The Elk Hair Caddis has been used to catch various species of fish. Some of these include bluegill, trout, largemouth bass, and saltwater mullet.
For me, the Elk Hair Caddis works incredibly well when used to catch smallmouth yellowfish. I usually use a size 14 or 12 to tie the pattern. I also use a skating fly on the surface to produce great results.
HOW TO SETUP AN ELK HAIR CADDIS
The Elk Hair Caddis can be fished as a dry fly. Depending on your style, you might want to use a 7-14 or 8-foot rod. If you're fishing with a shorter rod, such as a cane or glass, then a double taper floating line is ideal.
Ideally, you'll want to use a long leader as long as you can handle it. However, if you're fishing with a shorter rod, then a tippet of at least 3 to 5 feet is ideal.
If you're using a dry-dropper rig, then a shorter leader is ideal as long as you can avoid getting dragged. This is especially true in pocket waters where you can get close to the fish.
I usually use a tippet of around 5X for my waters. However, if I need to drop to a 6X, I would do so. Your tippet choice will also depend on the type of fish that you're targeting.
WHAT DOES THE ELK HAIR CADDIS REPRESENT
The Elk Hair Caddis was originally tied to the Green Caddis. It can also be confused with a terrestrial or stonefly.
The size of the Elk Hair Caddis can also be used to imitate various insects and spiders that have just fallen into the water.
ELK HAIR CADDIS FAVORITE SIZE AND COLOR
The size of the Elk Hair Caddis can vary depending on the type of fishing that you're doing. For instance, smaller flies tend to get washed away in fast water.
I love the size 16 Elk Hair Caddis because it's versatile and suited for different water conditions.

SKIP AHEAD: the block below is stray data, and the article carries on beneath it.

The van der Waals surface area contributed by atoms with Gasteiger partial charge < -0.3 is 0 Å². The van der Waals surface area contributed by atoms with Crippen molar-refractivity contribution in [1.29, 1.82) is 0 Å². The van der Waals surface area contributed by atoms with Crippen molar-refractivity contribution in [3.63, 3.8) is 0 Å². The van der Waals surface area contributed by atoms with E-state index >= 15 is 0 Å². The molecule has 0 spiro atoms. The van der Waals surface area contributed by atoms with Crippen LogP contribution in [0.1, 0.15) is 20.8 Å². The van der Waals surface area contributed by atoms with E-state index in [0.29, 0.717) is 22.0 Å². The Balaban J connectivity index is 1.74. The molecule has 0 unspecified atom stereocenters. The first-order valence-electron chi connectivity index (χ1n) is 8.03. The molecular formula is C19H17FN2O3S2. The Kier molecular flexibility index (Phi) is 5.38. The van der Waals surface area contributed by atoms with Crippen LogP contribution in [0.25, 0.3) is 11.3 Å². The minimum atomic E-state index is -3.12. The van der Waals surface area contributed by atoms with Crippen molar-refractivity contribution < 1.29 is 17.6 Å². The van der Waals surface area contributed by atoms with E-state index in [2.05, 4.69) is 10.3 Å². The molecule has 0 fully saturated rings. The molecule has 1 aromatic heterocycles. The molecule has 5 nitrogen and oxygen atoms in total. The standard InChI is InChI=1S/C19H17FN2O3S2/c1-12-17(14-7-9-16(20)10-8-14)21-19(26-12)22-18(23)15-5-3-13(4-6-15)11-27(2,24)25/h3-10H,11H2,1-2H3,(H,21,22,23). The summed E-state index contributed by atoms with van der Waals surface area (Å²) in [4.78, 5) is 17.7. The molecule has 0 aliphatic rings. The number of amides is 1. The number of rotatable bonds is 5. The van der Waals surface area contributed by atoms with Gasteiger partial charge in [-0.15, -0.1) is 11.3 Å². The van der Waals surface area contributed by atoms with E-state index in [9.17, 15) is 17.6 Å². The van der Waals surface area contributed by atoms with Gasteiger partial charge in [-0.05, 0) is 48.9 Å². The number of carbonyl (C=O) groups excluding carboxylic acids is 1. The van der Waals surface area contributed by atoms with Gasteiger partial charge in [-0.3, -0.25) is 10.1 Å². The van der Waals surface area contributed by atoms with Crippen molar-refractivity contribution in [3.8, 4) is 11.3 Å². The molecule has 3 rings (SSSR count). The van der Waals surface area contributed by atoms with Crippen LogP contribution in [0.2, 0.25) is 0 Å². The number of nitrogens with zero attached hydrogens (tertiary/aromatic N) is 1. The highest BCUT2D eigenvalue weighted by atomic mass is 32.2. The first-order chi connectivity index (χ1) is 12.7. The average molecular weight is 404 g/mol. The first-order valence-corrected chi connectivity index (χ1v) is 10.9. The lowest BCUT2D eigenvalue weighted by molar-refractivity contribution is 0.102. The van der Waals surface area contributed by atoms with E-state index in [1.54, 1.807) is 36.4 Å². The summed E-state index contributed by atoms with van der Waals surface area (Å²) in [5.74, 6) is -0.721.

WHERE TO BUY ELK HAIR CADDIS
If you're not tied to your own flies, then the Elk Hair Caddis from Umpqua is a great choice. The CDC underwing adds a little bit of bugginess to the design.
HOW TO TIE ELK HAIR CADDIS
The Elk Hair Caddis is a simple to tie pattern. It requires good quality hackle and Elk Hair to perform well.
The free PDF version of this pattern is available below. You can download it by clicking on the picture. It will then lay down on the side of your tying apparatus and use it while you're tying.
The size 14 through 18 Elk Hair Caddis is ideal for most situations. I recommend using darker wings and dark dubbing.
1.Secure hook in vise, wrap level thread base, ending at the hook bend.
2.Tie in fine wire
3.Dub the body forward, allowing enough room for the wing to be tied in.
4.Tie in the hackle, thick side first and concave, facing away.
5.Wrap the hackle backward to the rear.
6.Tie off the hackle with wire and wrap it forward. Tie off with thread.
7.Tie in Elk Hair, ensuring the hair holds on top of the hook shank.
8.Tie small head and whip finish.
After you've tied the Elk Hair, run the thread through the Elk Hair stubs to the shank. This will secure it.
ONE LAST CAST WITH THE ELK HAIR CADDIS
The Elk Hair Caddis is a versatile and effective pattern that can be used by both beginners and experienced anglers. It has earned my place among the top ten driest patterns in the world.
It's recommended to learn how to tie the Elk Hair Caddis before you start fishing it. Doing so will allow you to enjoy the pleasure of landing fish on it.